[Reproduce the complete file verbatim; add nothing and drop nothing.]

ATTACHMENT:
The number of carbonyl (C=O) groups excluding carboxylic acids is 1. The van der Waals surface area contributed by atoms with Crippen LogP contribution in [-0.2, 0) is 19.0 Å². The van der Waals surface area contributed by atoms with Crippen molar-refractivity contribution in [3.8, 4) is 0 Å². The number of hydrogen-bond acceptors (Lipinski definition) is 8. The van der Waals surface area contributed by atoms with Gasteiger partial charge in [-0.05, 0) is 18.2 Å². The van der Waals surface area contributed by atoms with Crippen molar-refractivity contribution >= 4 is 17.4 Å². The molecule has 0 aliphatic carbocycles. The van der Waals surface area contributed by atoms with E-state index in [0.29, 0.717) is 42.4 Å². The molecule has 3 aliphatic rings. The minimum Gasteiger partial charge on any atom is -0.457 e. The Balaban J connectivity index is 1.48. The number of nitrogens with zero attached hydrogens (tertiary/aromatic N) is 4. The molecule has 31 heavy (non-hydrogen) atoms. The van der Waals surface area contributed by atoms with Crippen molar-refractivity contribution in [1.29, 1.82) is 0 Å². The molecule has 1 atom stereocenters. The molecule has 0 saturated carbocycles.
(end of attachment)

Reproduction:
The number of carbonyl (C=O) groups excluding carboxylic acids is 1. The van der Waals surface area contributed by atoms with Crippen LogP contribution in [-0.2, 0) is 19.0 Å². The van der Waals surface area contributed by atoms with Crippen molar-refractivity contribution in [3.8, 4) is 0 Å². The number of hydrogen-bond acceptors (Lipinski definition) is 8. The van der Waals surface area contributed by atoms with Gasteiger partial charge in [-0.05, 0) is 18.2 Å². The van der Waals surface area contributed by atoms with Crippen molar-refractivity contribution >= 4 is 17.4 Å². The molecule has 0 aliphatic carbocycles. The van der Waals surface area contributed by atoms with E-state index in [0.29, 0.717) is 42.4 Å². The molecule has 3 aliphatic rings. The minimum Gasteiger partial charge on any atom is -0.457 e. The Balaban J connectivity index is 1.48. The number of nitrogens with zero attached hydrogens (tertiary/aromatic N) is 4. The molecule has 31 heavy (non-hydrogen) atoms. The van der Waals surface area contributed by atoms with Crippen molar-refractivity contribution in [1.29, 1.82) is 0 Å². The molecule has 1 atom stereocenters. The molecule has 0 saturated carbocycles.